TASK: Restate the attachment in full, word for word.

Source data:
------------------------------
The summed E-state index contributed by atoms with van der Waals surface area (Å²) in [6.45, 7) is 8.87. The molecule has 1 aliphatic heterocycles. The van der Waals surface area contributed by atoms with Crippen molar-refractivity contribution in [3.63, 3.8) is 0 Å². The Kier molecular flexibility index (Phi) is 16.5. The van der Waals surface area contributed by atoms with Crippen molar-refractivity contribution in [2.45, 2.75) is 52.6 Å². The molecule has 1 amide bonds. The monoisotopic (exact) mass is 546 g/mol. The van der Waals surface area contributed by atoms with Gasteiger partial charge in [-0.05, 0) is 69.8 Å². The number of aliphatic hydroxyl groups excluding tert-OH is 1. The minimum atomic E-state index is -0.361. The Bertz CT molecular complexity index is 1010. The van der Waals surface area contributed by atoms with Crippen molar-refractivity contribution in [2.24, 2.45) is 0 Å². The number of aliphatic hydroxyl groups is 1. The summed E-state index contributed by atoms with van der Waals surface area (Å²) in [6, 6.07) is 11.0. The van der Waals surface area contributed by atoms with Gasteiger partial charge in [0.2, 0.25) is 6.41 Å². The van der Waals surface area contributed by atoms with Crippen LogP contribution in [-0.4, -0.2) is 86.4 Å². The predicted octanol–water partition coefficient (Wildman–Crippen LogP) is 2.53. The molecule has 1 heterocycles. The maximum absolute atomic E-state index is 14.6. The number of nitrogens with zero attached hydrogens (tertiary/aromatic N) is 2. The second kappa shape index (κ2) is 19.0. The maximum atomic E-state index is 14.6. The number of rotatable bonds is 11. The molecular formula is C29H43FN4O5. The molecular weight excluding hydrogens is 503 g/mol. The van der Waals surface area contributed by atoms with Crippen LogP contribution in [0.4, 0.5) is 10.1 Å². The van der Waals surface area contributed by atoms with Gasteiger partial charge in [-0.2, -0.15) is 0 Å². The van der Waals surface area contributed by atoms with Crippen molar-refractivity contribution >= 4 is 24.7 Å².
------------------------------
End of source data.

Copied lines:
The summed E-state index contributed by atoms with van der Waals surface area (Å²) in [6.45, 7) is 8.87. The molecule has 1 aliphatic heterocycles. The van der Waals surface area contributed by atoms with Crippen molar-refractivity contribution in [3.63, 3.8) is 0 Å². The Kier molecular flexibility index (Phi) is 16.5. The van der Waals surface area contributed by atoms with Crippen molar-refractivity contribution in [2.45, 2.75) is 52.6 Å². The molecule has 1 amide bonds. The monoisotopic (exact) mass is 546 g/mol. The van der Waals surface area contributed by atoms with Gasteiger partial charge in [-0.05, 0) is 69.8 Å². The number of aliphatic hydroxyl groups excluding tert-OH is 1. The minimum atomic E-state index is -0.361. The Bertz CT molecular complexity index is 1010. The van der Waals surface area contributed by atoms with Crippen molar-refractivity contribution in [2.24, 2.45) is 0 Å². The number of aliphatic hydroxyl groups is 1. The summed E-state index contributed by atoms with van der Waals surface area (Å²) in [6, 6.07) is 11.0. The van der Waals surface area contributed by atoms with Gasteiger partial charge in [0.2, 0.25) is 6.41 Å². The van der Waals surface area contributed by atoms with Crippen LogP contribution in [-0.4, -0.2) is 86.4 Å². The predicted octanol–water partition coefficient (Wildman–Crippen LogP) is 2.53. The molecule has 1 heterocycles. The maximum absolute atomic E-state index is 14.6. The number of nitrogens with zero attached hydrogens (tertiary/aromatic N) is 2. The second kappa shape index (κ2) is 19.0. The maximum atomic E-state index is 14.6. The number of rotatable bonds is 11. The molecular formula is C29H43FN4O5. The molecular weight excluding hydrogens is 503 g/mol. The van der Waals surface area contributed by atoms with Crippen LogP contribution in [0.4, 0.5) is 10.1 Å². The van der Waals surface area contributed by atoms with Gasteiger partial charge in [-0.2, -0.15) is 0 Å². The van der Waals surface area contributed by atoms with Crippen molar-refractivity contribution >= 4 is 24.7 Å².